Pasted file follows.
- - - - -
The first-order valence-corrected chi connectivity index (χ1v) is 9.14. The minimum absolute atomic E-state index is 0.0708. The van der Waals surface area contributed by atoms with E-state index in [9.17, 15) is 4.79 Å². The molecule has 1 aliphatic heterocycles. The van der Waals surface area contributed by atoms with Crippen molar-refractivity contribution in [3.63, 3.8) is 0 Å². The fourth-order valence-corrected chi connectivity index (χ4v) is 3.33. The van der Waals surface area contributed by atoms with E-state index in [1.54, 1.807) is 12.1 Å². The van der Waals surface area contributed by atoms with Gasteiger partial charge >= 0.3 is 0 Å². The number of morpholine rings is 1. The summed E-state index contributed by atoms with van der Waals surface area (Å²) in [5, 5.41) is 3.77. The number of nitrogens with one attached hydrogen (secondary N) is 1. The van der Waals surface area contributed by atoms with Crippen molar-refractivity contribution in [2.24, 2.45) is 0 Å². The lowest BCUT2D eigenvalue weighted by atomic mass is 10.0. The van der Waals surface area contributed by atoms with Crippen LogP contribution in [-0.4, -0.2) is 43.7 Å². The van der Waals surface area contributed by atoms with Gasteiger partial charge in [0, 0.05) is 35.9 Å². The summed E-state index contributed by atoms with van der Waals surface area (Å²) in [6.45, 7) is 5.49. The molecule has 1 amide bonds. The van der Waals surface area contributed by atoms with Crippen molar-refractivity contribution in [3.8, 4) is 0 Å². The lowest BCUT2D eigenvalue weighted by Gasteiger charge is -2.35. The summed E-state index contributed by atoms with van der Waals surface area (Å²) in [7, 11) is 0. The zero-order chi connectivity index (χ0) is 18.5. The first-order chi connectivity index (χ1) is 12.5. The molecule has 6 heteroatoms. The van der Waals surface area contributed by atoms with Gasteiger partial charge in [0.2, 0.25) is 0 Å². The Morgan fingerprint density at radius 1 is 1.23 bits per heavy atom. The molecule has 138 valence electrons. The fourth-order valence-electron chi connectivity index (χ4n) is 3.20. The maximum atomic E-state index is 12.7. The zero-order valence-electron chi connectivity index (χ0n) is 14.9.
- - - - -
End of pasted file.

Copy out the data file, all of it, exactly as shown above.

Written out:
The first-order valence-corrected chi connectivity index (χ1v) is 9.14. The minimum absolute atomic E-state index is 0.0708. The van der Waals surface area contributed by atoms with E-state index in [9.17, 15) is 4.79 Å². The molecule has 1 aliphatic heterocycles. The van der Waals surface area contributed by atoms with Crippen molar-refractivity contribution in [3.63, 3.8) is 0 Å². The fourth-order valence-corrected chi connectivity index (χ4v) is 3.33. The van der Waals surface area contributed by atoms with E-state index in [1.54, 1.807) is 12.1 Å². The van der Waals surface area contributed by atoms with Gasteiger partial charge >= 0.3 is 0 Å². The number of morpholine rings is 1. The summed E-state index contributed by atoms with van der Waals surface area (Å²) in [5, 5.41) is 3.77. The number of nitrogens with one attached hydrogen (secondary N) is 1. The van der Waals surface area contributed by atoms with Crippen molar-refractivity contribution in [2.24, 2.45) is 0 Å². The lowest BCUT2D eigenvalue weighted by atomic mass is 10.0. The van der Waals surface area contributed by atoms with Crippen LogP contribution in [-0.4, -0.2) is 43.7 Å². The van der Waals surface area contributed by atoms with Gasteiger partial charge in [0, 0.05) is 35.9 Å². The summed E-state index contributed by atoms with van der Waals surface area (Å²) in [6.45, 7) is 5.49. The molecule has 1 amide bonds. The van der Waals surface area contributed by atoms with Crippen molar-refractivity contribution in [3.8, 4) is 0 Å². The lowest BCUT2D eigenvalue weighted by Gasteiger charge is -2.35. The summed E-state index contributed by atoms with van der Waals surface area (Å²) in [7, 11) is 0. The zero-order chi connectivity index (χ0) is 18.5. The first-order chi connectivity index (χ1) is 12.5. The molecule has 6 heteroatoms. The van der Waals surface area contributed by atoms with Gasteiger partial charge in [0.2, 0.25) is 0 Å². The Morgan fingerprint density at radius 1 is 1.23 bits per heavy atom. The molecule has 138 valence electrons. The fourth-order valence-electron chi connectivity index (χ4n) is 3.20. The maximum atomic E-state index is 12.7. The zero-order valence-electron chi connectivity index (χ0n) is 14.9.